The noughties aren't so long ago that it's possible to dismiss them as a different age. But there are parts of the decade that British culture would rather forget.
Russell Brand was at the centre of a messy celebrity scene in the 2000s that now feels like the Cool Britannia party gone sour.
The recent allegations against the comedian, and resurfaced clips of things he said and did on air and on stage, have provided a sobering reminder of the seedier side of the pop and media culture in that decade.
Among the claims in Channel 4's recent Dispatches investigation into the star, there was a clip from his BBC Radio 2 show in 2007 that seemed to have gone largely unnoticed at the time.
In it, Brand interviewed Jimmy Savile and apparently offered up his "very attractive" assistant to go to meet him naked.
While the clip was from before Savile had been exposed as a serial sexual predator, it's scarcely believable now that it was broadcast on Britain's biggest radio station.
It's one of several clips of Brand pushing the line between outrageous and offensive that were used in Channel 4's documentary on Saturday, and that have since been widely shared and discussed.
Brand has strongly denied the central allegations of sexual assault and rape, saying his relationships were "always consensual".
The programme also reminded us how, also in 2007, Brand boasted of his sexual fantasies about an "erotic" Radio 2 newsreader, and exposed himself in the studio while urinating in a bottle in front of colleagues and guests.
Former BBC One controller Lorraine Heggessey said she was "amazed" action wasn't taken at the time.
"It's not actually that long ago," she told BBC 5 Live on Monday. "This was the 2000s, so let's not think it was the dim and distant past. It wasn't.
"I don't think it would be acceptable to say anything like that. I'm amazed that it was acceptable at that time frankly. The output that I've heard breached all sorts of BBC guidelines."
Other clips saw Brand kissing an interviewer on the lips and trying to undo her bra, and an uncomfortably forward interview with model Caprice Bourret.
Writing in The Independent, Katie Rosseinsky said: "We just didn't bother to question it. In Brand's mid-Noughties heyday, remarks like this were seen as edgy, but acceptably so - they might have elicited nervous laughter, but laughter all the same."
Author and Sunday Times columnist Sarah Ditum, who will next month publish a book called Toxic: Women, Fame and The Noughties, said "none of it looks good".
She was never a fan of Brand, she said. "But he was very popular. He was very valuable to the broadcasters he worked with, and an element of the public enjoyed his taboo-smashing kind of stuff."
Radio 2 scandal
In the early 2000s, the old media were competing with the internet for the first time.
"I think the presence of the internet had a kind of inciting effect, and the traditional broadcasters were willing to push the envelope and break norms," Ditum said.
"In some ways, it was a really creative, interesting time for television. But the other side of that is people acting with impunity."
Those resurfaced clips were still largely filmed before social media could send something viral. But the following year, another of Brand's Radio 2 broadcasts did not go unnoticed.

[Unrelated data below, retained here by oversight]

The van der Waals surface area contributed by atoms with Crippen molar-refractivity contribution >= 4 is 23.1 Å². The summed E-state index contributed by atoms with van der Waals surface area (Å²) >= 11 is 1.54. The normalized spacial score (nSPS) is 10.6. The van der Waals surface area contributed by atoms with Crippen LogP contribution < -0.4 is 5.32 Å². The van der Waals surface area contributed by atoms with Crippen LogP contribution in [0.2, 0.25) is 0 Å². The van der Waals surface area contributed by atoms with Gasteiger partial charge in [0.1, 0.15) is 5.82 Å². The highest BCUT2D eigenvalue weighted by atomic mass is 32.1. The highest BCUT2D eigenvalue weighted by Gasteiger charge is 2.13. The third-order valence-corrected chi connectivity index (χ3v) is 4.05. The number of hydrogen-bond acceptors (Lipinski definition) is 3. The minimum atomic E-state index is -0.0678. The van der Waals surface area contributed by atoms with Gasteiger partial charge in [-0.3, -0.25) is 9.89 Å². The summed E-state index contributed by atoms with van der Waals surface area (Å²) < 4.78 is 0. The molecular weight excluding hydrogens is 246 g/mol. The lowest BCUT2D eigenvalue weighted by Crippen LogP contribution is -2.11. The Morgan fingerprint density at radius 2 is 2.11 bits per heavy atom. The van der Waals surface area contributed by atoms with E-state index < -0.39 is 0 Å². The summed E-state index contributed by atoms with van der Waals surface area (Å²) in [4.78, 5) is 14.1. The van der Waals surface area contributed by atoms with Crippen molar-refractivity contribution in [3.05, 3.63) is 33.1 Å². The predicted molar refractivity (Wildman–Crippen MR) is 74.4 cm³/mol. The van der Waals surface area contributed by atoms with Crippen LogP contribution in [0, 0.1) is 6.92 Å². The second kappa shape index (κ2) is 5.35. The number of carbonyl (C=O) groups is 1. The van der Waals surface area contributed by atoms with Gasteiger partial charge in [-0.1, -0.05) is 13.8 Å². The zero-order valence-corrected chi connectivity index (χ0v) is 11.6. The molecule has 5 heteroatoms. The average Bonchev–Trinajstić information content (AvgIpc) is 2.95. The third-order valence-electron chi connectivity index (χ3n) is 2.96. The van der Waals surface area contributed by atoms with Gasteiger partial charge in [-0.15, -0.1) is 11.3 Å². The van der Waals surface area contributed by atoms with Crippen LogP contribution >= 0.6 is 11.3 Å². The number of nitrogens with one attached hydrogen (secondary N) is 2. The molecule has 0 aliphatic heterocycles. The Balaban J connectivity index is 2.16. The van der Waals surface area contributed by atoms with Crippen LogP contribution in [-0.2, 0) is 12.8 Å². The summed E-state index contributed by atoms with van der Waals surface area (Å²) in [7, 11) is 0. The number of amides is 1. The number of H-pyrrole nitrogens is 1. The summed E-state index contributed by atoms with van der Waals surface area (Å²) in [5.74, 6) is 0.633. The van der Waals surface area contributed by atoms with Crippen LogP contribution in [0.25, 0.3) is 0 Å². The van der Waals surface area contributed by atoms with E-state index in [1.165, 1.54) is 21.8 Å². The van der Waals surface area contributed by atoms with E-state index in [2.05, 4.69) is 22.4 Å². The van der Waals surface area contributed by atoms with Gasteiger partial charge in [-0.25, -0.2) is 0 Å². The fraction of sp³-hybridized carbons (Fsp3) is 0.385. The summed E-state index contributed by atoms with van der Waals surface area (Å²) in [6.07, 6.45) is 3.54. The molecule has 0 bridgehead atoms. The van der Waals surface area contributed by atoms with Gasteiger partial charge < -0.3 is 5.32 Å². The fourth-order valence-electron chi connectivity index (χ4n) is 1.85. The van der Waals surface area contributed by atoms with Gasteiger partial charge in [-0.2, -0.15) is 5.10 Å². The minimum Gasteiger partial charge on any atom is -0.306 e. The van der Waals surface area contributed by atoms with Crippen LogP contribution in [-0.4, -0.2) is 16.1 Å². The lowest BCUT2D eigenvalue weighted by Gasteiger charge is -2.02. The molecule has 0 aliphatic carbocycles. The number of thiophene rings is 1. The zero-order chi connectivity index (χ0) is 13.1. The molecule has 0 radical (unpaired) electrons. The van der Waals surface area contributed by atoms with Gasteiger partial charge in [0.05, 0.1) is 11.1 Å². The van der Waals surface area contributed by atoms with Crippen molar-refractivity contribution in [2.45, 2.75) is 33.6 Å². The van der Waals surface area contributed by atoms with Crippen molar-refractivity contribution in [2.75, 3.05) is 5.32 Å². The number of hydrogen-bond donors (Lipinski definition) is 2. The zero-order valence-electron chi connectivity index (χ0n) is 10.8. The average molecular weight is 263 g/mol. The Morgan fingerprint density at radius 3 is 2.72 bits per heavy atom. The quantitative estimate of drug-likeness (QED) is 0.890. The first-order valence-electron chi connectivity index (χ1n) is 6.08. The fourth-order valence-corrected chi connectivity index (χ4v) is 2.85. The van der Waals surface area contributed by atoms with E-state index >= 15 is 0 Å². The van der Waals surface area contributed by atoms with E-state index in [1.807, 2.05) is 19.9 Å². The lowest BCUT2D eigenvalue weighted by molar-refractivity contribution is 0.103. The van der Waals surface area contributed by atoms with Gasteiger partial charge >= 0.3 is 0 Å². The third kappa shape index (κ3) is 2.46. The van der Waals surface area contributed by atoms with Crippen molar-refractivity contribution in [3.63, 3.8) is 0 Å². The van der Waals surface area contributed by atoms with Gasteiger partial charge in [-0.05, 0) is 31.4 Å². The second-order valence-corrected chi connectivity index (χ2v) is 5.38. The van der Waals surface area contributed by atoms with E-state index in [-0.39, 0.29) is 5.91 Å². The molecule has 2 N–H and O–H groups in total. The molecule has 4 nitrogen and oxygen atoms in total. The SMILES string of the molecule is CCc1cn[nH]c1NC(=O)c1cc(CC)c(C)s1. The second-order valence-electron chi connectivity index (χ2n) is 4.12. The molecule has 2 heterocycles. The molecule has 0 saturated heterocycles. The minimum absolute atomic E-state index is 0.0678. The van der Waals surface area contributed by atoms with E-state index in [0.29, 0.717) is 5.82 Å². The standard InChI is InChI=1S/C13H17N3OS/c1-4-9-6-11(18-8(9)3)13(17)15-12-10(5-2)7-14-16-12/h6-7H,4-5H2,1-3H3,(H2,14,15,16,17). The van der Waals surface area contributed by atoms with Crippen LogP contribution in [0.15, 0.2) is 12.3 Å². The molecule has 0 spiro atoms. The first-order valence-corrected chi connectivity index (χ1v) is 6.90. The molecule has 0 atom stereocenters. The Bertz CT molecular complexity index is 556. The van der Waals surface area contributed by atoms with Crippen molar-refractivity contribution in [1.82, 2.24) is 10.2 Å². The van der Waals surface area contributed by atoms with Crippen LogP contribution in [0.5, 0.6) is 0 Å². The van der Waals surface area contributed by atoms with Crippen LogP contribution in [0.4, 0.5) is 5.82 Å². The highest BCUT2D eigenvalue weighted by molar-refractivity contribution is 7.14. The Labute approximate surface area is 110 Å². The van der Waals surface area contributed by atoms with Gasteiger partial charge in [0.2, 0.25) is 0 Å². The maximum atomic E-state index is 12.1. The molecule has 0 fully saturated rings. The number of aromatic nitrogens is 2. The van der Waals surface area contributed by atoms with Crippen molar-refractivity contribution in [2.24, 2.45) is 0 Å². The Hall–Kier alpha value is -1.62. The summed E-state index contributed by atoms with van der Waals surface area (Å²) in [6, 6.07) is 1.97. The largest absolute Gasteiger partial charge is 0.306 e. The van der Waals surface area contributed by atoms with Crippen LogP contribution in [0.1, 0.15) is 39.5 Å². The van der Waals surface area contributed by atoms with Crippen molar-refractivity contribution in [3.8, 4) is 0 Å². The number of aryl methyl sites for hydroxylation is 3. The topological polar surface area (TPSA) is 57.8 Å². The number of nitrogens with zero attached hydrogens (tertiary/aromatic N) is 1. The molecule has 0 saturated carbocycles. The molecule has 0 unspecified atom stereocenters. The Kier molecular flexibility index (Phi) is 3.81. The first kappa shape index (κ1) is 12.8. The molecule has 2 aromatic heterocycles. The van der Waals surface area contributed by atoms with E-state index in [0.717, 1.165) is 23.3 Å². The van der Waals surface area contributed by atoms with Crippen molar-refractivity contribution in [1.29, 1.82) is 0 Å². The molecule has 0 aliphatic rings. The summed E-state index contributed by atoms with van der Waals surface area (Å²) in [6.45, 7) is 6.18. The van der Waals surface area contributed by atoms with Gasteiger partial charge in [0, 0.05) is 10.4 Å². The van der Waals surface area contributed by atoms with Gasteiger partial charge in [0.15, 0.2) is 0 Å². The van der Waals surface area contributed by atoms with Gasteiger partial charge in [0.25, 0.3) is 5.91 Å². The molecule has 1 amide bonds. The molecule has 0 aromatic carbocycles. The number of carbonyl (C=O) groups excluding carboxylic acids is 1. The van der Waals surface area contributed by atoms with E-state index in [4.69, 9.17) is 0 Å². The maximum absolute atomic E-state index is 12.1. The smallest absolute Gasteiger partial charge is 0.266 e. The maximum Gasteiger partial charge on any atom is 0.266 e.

When he and Jonathan Ross left obscene voicemail messages for Fawlty Towers actor Andrew Sachs about Brand's sexual relationship with Sachs' granddaughter, the ensuing outcry forced Brand to resign.
Russell Brand allegations
"I don't think the nastiness of it was really comprehensible to me at the time," said Ditum.
"I saw it more in the context of this escalating tradition of zoo radio - this brash, envelope-pushing environment, which has been taking place not just on the BBC but commercial networks as well.
"You go back to it now and you just think, that is outrageously horrible, and it's treating her as an object."
Following the recent allegations against Brand, the BBC said it hoped its response to the 2008 scandal "demonstrates that the BBC takes issues seriously and is prepared to act", and that it had "evolved its approach" to handling presenters and complaints over successive years.
Noughties celebrity culture will be remembered for stars like Amy Winehouse and Pete Doherty tackling troubles in the glare of publicity, while the tabloids, magazines and new online outlets wielded unfeeling and voyeuristic power.
Brand also battled addiction but came out the other side, and there was "100% a sexual double standard" that meant men had it easier than women, Ditum said.
While Brand was given the award for "shagger of the year" three times in a row by the Sun, women who were seen as promiscuous were "slut-shamed".
Rosseinsky wrote: "The [Dispatches] film serves as a grim indictment of the ingrained, quotidian misogyny of the Noughties, but it also emphasises how little has changed."
Revelations about abuses by Savile, Harvey Weinstein and others in the past decade have contributed to a culture change in the entertainment industry in many ways. But the problems caused by abuses of power are by no means fixed.
And they have also moved online. A new generation of celebrities are on social media platforms that don't have the same responsibilities as traditional broadcasters.
"If you want to be famous, then you would go on YouTube today. You would go on TikTok. You would make yourself into an influencer," Ditum said.
"There are some very grim stories that come out of the relationships between influencers and their followers. It's a heady atmosphere for grooming, because not only do you have the kind of coercive power and fame, you also have no surrounding responsible institution.
"So we're not living in a kind of beautiful, free and clear post-misogyny environment. But it has changed shape, and it has changed forums."